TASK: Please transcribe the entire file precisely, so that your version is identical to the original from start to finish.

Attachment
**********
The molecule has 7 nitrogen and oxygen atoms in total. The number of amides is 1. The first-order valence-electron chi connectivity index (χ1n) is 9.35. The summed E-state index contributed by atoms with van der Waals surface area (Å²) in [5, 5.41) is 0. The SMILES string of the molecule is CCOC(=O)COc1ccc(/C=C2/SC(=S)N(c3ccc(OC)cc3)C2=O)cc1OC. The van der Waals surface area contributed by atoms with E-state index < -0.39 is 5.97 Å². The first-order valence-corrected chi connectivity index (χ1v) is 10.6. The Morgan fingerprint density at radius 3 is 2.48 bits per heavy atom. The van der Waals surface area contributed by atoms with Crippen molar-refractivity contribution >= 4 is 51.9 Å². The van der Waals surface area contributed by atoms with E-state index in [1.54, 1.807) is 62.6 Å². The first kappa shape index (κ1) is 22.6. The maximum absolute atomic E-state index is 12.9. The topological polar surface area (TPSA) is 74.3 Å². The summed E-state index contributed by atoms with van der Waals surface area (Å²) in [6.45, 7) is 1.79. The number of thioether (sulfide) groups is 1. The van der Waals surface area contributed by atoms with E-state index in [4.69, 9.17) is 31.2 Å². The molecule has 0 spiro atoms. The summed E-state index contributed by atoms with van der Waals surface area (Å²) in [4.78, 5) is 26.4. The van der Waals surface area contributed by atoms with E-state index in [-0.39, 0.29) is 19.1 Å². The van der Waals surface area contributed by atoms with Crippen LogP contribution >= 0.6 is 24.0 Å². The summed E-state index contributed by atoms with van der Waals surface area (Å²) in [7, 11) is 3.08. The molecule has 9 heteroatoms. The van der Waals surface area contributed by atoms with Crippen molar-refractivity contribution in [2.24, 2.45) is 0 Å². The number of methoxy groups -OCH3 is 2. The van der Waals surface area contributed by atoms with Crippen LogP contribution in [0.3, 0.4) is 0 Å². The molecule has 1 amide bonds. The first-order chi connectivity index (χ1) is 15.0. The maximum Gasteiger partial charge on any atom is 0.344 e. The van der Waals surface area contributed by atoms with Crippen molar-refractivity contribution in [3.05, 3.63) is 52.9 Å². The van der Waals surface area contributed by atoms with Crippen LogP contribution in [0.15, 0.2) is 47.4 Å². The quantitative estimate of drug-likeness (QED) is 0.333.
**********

The molecule has 7 nitrogen and oxygen atoms in total. The number of amides is 1. The first-order valence-electron chi connectivity index (χ1n) is 9.35. The summed E-state index contributed by atoms with van der Waals surface area (Å²) in [5, 5.41) is 0. The SMILES string of the molecule is CCOC(=O)COc1ccc(/C=C2/SC(=S)N(c3ccc(OC)cc3)C2=O)cc1OC. The van der Waals surface area contributed by atoms with E-state index < -0.39 is 5.97 Å². The first-order valence-corrected chi connectivity index (χ1v) is 10.6. The Morgan fingerprint density at radius 3 is 2.48 bits per heavy atom. The van der Waals surface area contributed by atoms with Crippen molar-refractivity contribution >= 4 is 51.9 Å². The van der Waals surface area contributed by atoms with E-state index in [1.54, 1.807) is 62.6 Å². The first kappa shape index (κ1) is 22.6. The maximum absolute atomic E-state index is 12.9. The topological polar surface area (TPSA) is 74.3 Å². The summed E-state index contributed by atoms with van der Waals surface area (Å²) in [6.45, 7) is 1.79. The number of thioether (sulfide) groups is 1. The van der Waals surface area contributed by atoms with E-state index in [4.69, 9.17) is 31.2 Å². The molecule has 0 spiro atoms. The summed E-state index contributed by atoms with van der Waals surface area (Å²) in [4.78, 5) is 26.4. The van der Waals surface area contributed by atoms with E-state index in [-0.39, 0.29) is 19.1 Å². The van der Waals surface area contributed by atoms with Crippen LogP contribution >= 0.6 is 24.0 Å². The summed E-state index contributed by atoms with van der Waals surface area (Å²) in [7, 11) is 3.08. The molecule has 9 heteroatoms. The van der Waals surface area contributed by atoms with Crippen molar-refractivity contribution in [2.24, 2.45) is 0 Å². The number of methoxy groups -OCH3 is 2. The van der Waals surface area contributed by atoms with Crippen LogP contribution in [0.3, 0.4) is 0 Å². The molecule has 1 amide bonds. The first-order chi connectivity index (χ1) is 15.0. The maximum Gasteiger partial charge on any atom is 0.344 e. The van der Waals surface area contributed by atoms with Crippen molar-refractivity contribution in [3.05, 3.63) is 52.9 Å². The van der Waals surface area contributed by atoms with Crippen LogP contribution in [0.15, 0.2) is 47.4 Å². The quantitative estimate of drug-likeness (QED) is 0.333.